What a month it has been in medical marijuana news! Los Angeles had its first annual High Times Medical Cannabis Cup where the attention was on the future of medical marijuana laws in California. It has been more than 15 years since California voters approved Proposition 215, the Compassionate use initiative that allows adults with a doctor’s recommendation to possess and cultivate marijuana. Although the High Times Medical Cannabis Cup shows how far the cannabis culture has come, Los Angeles news and the latest headlines across America show that there still is a battle to regulate one of the oldest medicines in existence.
According to Americans for Safe Access 71% of voters in California support medical marijuana. California was the first to take on this initiative but it seems that they are still struggling to get it right. In Los Angeles, where the pot shops are against the ropes trying their best to show they can be safe and legal, there are hopeful groups like Drugpolicy.org, that believe California will be the first to end decades of failed prohibition and pass a successor to Prop. 19. Five initiative campaigns are fueling the efforts.
The California Medical Association (CMA) called for regulation of medical cannabis and the California Attorney General is asking for clarity of state law legality. The Medical Marijuana Regulation, Control and Taxation Act of 2012 (MMRCT) is an answer to these concerns as it would create a uniform statewide policy and oversite, reasonable tax rates, and strong penalties for abuse.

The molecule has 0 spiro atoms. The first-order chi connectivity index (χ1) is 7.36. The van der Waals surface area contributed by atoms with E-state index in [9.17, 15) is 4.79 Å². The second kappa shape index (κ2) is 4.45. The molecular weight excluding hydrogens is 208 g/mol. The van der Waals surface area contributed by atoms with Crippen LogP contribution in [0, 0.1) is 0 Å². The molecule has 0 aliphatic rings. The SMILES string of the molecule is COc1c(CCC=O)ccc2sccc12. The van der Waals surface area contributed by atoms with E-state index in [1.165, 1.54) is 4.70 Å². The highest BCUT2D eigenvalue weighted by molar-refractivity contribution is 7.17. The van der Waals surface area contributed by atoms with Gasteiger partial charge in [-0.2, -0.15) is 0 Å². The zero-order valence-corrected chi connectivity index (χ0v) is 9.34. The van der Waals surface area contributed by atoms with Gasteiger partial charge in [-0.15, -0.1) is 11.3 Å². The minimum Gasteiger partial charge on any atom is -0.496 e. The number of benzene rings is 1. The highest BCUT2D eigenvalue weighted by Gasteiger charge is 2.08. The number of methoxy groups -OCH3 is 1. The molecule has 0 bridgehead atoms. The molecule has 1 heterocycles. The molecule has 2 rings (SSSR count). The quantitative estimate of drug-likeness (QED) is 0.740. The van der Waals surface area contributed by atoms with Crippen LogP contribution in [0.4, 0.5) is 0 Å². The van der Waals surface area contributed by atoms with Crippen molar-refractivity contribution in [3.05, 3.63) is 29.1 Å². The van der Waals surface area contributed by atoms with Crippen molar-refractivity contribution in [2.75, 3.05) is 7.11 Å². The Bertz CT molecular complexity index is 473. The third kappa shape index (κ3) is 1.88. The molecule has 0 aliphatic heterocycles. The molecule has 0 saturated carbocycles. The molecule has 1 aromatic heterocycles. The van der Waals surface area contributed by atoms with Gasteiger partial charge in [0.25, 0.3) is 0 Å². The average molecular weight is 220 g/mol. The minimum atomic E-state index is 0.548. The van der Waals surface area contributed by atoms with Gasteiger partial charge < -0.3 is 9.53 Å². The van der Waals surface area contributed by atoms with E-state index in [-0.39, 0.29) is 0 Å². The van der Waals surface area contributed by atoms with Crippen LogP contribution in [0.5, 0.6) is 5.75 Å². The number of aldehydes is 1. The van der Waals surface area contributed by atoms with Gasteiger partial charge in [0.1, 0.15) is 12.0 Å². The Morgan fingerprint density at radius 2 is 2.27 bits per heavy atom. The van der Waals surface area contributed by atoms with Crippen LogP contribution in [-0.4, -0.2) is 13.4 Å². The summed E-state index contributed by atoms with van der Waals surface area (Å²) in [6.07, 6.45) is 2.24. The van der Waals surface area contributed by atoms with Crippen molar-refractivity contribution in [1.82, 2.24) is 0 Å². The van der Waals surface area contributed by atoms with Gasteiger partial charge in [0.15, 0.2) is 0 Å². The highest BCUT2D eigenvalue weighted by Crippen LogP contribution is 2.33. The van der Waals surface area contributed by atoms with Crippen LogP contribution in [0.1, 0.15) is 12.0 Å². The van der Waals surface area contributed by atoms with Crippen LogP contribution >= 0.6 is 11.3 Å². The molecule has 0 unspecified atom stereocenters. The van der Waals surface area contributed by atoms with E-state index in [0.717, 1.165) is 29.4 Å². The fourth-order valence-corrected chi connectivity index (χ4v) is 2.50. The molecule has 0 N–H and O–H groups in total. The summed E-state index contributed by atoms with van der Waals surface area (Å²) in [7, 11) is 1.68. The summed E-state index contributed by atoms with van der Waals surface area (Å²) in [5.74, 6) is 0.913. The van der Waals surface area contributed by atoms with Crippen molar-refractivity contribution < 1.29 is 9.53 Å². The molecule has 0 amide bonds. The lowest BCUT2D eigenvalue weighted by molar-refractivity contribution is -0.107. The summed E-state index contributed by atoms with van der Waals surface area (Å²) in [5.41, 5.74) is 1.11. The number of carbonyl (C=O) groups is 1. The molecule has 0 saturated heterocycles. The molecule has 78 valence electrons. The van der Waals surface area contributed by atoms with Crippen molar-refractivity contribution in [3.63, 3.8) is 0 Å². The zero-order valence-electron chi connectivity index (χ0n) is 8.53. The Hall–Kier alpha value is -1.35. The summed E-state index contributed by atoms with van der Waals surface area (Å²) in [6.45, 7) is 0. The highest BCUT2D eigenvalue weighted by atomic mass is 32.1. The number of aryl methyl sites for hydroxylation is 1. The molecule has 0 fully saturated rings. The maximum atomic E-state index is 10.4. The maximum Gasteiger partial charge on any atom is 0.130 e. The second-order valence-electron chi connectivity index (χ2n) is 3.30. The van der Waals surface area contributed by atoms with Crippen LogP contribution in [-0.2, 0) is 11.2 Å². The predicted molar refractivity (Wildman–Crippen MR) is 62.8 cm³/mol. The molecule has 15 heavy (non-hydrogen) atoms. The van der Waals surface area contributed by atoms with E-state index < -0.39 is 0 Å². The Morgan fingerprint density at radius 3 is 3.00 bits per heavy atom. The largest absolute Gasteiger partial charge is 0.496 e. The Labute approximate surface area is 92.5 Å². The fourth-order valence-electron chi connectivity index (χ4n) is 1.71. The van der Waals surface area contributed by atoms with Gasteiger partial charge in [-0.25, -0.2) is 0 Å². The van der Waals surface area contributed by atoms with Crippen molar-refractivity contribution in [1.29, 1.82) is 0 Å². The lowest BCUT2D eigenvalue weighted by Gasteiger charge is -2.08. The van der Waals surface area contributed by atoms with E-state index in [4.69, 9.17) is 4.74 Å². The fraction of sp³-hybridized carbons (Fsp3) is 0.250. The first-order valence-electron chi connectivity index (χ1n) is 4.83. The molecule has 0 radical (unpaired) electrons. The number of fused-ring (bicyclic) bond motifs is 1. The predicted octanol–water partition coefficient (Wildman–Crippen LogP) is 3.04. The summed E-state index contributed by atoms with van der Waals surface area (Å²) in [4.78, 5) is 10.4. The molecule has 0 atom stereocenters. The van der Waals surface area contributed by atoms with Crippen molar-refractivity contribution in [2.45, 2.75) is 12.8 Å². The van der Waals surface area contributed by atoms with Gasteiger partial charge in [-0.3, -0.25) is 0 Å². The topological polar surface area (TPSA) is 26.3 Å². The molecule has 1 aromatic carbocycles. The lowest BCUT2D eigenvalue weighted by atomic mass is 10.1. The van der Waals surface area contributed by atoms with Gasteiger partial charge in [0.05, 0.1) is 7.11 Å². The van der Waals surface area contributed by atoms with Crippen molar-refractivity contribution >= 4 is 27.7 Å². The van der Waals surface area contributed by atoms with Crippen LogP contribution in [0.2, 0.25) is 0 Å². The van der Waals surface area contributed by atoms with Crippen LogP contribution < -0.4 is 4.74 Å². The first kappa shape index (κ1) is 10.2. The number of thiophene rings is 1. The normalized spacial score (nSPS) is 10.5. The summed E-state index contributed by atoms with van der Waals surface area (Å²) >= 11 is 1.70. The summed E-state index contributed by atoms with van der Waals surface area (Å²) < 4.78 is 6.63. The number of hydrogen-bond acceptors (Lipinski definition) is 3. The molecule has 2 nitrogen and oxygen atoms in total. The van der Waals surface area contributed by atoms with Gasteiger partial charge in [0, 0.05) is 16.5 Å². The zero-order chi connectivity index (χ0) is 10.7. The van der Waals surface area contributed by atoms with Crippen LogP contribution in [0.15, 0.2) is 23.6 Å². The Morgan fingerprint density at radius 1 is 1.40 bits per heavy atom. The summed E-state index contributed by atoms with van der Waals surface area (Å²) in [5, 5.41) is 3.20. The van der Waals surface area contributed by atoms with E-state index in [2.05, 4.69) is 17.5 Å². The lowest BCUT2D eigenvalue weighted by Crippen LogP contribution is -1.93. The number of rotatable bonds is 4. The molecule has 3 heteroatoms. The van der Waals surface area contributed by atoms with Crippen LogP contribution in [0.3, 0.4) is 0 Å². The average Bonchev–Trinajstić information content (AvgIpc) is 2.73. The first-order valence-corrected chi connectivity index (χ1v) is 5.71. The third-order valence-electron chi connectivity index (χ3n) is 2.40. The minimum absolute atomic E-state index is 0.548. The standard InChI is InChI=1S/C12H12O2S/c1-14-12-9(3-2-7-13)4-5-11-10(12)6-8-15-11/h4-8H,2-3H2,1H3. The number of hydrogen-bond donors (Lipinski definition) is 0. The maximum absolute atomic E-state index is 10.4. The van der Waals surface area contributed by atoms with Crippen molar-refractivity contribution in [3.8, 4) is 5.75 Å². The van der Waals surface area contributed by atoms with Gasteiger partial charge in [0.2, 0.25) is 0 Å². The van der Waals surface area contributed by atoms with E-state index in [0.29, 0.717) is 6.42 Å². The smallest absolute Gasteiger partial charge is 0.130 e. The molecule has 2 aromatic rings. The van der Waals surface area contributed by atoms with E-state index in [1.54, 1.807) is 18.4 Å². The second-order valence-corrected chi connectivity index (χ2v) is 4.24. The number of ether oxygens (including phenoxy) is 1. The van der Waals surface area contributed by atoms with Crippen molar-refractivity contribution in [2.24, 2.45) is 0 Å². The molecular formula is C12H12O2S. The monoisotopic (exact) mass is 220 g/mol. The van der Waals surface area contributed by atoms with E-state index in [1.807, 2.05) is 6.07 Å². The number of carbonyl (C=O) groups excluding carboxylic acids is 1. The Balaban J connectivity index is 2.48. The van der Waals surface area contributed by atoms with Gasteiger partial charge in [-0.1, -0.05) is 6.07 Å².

“Three of the initiatives, Regulate Marijuana Like Wine 2012 (RMLW), the Repeal Cannabis Prohibition Act of 2012 (RCPA), and the California Cannabis Hemp & Health Initiative of 2012 (CCHHI), offer competing, though mostly similar, versions of legalization, while the Marijuana Penalties Act of 2012 would expand decriminalization. The fifth initiative, the Medical Marijuana Regulation, Control and Taxation Act of 2012(MMRCTA), seeks to bring statewide regulation to the state’s confused and chaotic medical marijuana marketplace.”
Since states have not been consistent with laws and regulations it’s hard to say who is setting the best example in terms of what’s best for most, but it’s clear that California is setting the stage and doing all it can to follow through with this long battle to bring cannabis back to it’s medicinal status. After all, for thousands of years it’s been one of the 50 fundamental herbs in Chinese medicine. Ironically, practitioners of Chinese medicine in the US are not able to provide dà má or cannabis sativa to their patients. Even in China dà má is hard to purchase because it is considered poisonous, if used it is in combination with other herbs. This doesn’t dispense the fact that it does have therapeutic effects, “Marijuana is used to tread a number of ailments including colitis, hemorrhoids, chronic cough, alleviating pain, promoting digestive function, insomnia, even cancer.” says Dr. Wieber a professor of TCM at Everglades University. She doesn’t recommend smoking it but rather ingesting it in the more appropriate manner like tinctures for acute conditions, tea for digestive issues and oils for skin conditions.
Back at the Medical Cannabis Cup, winners of 6 awards, including best edible was Studio City’s dispensary, Buds and Roses. In this video shot by a friend, Remy Medranda, you will here the shop owner, Aaron speak at 51:00 about the current war on dispensaries in Los Angeles as he receives an award on stage. He tells the audience that even though all this “freedom” is currently being celebrated, its actually very much in danger because of the constant pressure by the Federal government cracking down on progressive movement cities like Los Angeles.